Quantifying the potential for flow to remove the emergent aquatic macrophyte Sparganium erectum from the margins of low-energy rivers
Pollen-Bankhead, N.; Thomas, R.E.; Gurnell, A.M.; Liffen, T.; Simon, A.; O'Hare, M.T.. 2011 Quantifying the potential for flow to remove the emergent aquatic macrophyte Sparganium erectum from the margins of low-energy rivers. Ecological Engineering, 37 (11). 1779-1788. 10.1016/j.ecoleng.2011.06.027Full text not available from this repository.
The emergent macrophyte species Sparganium erectum occurs commonly at the margins of low- to medium- energy river systems across the northern temperate zone. It is considered as an invasive species along low-energy water courses in many parts of the US and Australia. The life-cycle and biomechanical properties of this species make it very well adapted to such environments, allowing rapid growth and sediment trapping, such that encroachment into the channel occurs as the growing season progresses. The widespread growth of species such as S. erectum is therefore of particular concern, when considering the flood risk potential of many rivers. As such, the conditions required for survival or uprooting and scouring of this plant are of interest, as are the times of the year and processes by which these plants spread to increase the size of current stands, and to form new stands. It is known that S. erectum reproduces by several vegetative methods including rhizome growth, dispersal of detached rhizomes, and relocation of entire plants. However, the mechanisms and flow conditions necessary for uprooting or scouring of entire plants, and the separation of fragments of this species, at different times of the year, are largely unknown. The aim of this paper is to model the uprooting resistance of S. erectum plants as reported by Liffen et al. (in press), and to investigate the manner by which this species is adapted to proliferate in low-energy, low-gradient streams. The results presented here show that Monte Carlo simulations using the RipRoot root-reinforcement model can be used to accurately model plant pullout forces, rhizome interconnectivity and length changes for S. erectum plants throughout the growing season. Analysis presented here also suggests that plant uprooting forces are several orders of magnitude larger than potential drag forces that could act on the S. erectum plants at the River Blackwater site modeled, and even at sites with much higher channel slopes. This result suggests that the ability of these plants to thrive in low-energy rivers, but not in higher-energy river environments, is less related to driving forces causing drag on the plants, and more related to the energy conditions controlling erosion and deposition of the fine substrate materials these plants thrive in. The critical shear stress of the fine within-vegetation material was shown here to only be exceeded by the average boundary shear stress within the vegetation, during winter months when above-ground biomass and thus Manning's n values were at their lowest. For example, during March and April average boundary shear stress was predicted to exceed critical boundary shear stress for 6% of the time. Erodibility measurements from jet-tests conducted at the River Blackwater fieldsite suggested that this excess in boundary shear stress could result in potential vertical scour of up to 0.09 m in both March and April. During the majority of the growing season sediment trapping rather than erosion dominated, with enough deposition occurring over the summer to protect all but the shallowest, weakest and least interconnected rhizomes and plants from being scoured in the winter months. The balance between erosion and deposition within stands of S. erectum in these low-energy environments therefore allows for the maintenance of established stands of vegetation, whilst still allowing for scouring of weaker S. erectum plants that can establish previously un-colonized channel margins further downstream.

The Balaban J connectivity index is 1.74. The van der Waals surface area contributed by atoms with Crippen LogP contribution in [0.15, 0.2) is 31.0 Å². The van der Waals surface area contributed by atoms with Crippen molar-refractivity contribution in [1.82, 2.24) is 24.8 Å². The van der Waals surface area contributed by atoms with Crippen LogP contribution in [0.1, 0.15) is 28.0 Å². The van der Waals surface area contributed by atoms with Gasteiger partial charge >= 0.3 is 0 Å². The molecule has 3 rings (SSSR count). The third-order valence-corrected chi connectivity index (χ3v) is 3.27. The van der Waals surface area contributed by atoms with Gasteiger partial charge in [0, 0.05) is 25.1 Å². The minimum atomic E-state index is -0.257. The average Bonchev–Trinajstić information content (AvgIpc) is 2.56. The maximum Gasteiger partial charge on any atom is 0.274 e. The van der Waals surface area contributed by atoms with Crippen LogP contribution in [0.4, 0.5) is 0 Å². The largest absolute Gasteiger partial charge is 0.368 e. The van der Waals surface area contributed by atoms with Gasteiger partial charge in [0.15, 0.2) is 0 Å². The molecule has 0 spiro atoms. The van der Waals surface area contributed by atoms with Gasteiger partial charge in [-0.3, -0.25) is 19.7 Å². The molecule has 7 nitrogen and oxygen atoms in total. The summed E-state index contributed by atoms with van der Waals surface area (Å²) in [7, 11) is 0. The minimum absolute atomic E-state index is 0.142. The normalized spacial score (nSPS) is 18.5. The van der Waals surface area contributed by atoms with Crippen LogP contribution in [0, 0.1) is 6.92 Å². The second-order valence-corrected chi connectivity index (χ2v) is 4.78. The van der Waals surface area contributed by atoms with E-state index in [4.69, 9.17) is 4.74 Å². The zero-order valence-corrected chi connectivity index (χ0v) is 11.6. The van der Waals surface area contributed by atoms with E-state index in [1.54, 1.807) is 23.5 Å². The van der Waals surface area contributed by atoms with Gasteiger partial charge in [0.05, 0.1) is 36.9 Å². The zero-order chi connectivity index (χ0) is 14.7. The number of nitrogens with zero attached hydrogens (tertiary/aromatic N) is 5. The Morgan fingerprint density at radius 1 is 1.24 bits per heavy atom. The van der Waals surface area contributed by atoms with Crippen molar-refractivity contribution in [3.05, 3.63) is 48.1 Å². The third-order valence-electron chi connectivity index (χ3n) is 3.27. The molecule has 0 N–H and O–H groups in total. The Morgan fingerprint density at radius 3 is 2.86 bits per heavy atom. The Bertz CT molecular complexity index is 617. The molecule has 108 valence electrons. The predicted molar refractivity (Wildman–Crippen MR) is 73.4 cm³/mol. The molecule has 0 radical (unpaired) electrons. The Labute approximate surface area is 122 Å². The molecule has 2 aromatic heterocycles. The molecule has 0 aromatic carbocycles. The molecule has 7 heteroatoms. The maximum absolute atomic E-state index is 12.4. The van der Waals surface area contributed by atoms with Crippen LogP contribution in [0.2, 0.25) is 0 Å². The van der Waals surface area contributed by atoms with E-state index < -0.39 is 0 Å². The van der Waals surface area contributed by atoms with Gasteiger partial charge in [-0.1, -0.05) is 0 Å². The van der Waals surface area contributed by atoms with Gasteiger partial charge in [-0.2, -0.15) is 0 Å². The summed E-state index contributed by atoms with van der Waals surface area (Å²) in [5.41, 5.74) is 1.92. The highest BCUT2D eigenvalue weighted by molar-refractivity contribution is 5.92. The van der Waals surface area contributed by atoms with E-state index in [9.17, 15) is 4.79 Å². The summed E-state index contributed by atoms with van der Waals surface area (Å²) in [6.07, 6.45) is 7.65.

|Programmes:||CEH Topics & Objectives 2009 onwards > Water|
|Additional Keywords:||Sparganium erectum, uprooting forces, drag forces, critical shear stress, sediment retention, scour|
|NORA Subject Terms:||Ecology and Environment|
|Date made live:||20 Jan 2012 16:40|
Actions (login required)